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ad broken in — the major, the surgeon, the captains and lieutenants, and the entire staff; I recall the faces.
The hard drill was the real beginning of our repute.
Washington came at sunset in carriages to witness our evening parade.
I had these men in but one battle, but they had a great history, especially after Colonel Moses Lakeman, one of my captains, succeeded Staples as colonel.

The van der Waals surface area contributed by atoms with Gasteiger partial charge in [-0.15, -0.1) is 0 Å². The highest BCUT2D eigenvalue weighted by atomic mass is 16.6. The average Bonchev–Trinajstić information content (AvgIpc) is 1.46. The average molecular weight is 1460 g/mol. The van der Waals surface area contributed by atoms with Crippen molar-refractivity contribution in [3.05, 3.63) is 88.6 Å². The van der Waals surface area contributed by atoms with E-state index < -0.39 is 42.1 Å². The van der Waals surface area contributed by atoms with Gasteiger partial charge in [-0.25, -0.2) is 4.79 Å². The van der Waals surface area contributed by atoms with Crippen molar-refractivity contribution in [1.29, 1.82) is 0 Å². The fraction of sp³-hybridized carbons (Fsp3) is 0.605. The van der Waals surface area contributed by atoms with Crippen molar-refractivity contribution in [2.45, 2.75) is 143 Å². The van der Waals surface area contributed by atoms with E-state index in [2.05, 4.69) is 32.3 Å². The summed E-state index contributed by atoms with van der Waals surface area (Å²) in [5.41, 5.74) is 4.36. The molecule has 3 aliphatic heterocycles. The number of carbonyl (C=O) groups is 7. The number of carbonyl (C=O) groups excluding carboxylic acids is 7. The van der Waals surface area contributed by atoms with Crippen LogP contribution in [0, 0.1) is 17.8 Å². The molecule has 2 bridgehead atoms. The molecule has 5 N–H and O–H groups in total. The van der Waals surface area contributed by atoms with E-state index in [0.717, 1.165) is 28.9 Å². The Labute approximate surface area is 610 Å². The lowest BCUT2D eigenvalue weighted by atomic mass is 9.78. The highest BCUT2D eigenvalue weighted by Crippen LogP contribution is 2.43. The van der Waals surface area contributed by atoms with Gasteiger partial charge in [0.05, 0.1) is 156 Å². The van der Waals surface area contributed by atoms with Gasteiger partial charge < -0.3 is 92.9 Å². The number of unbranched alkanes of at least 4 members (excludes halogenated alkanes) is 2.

Being called the Fighting Colonel, he developed the energies of his regiment till it took high rank in Sickles's corps.
It gave any flank strength to find the Third Maine there.
Its presence made a rear guard confident, but its own chief pride in campaign or battle was to be in the lead.
The officers very soon looked back to that exacting first colonel who insisted on close discipline and much drill, and forgave his severity.
But at first there was considerable chafing; my brother, still a private in the regiment, on June 29th wrote to a friend: We had a good deal of excitement the night of tak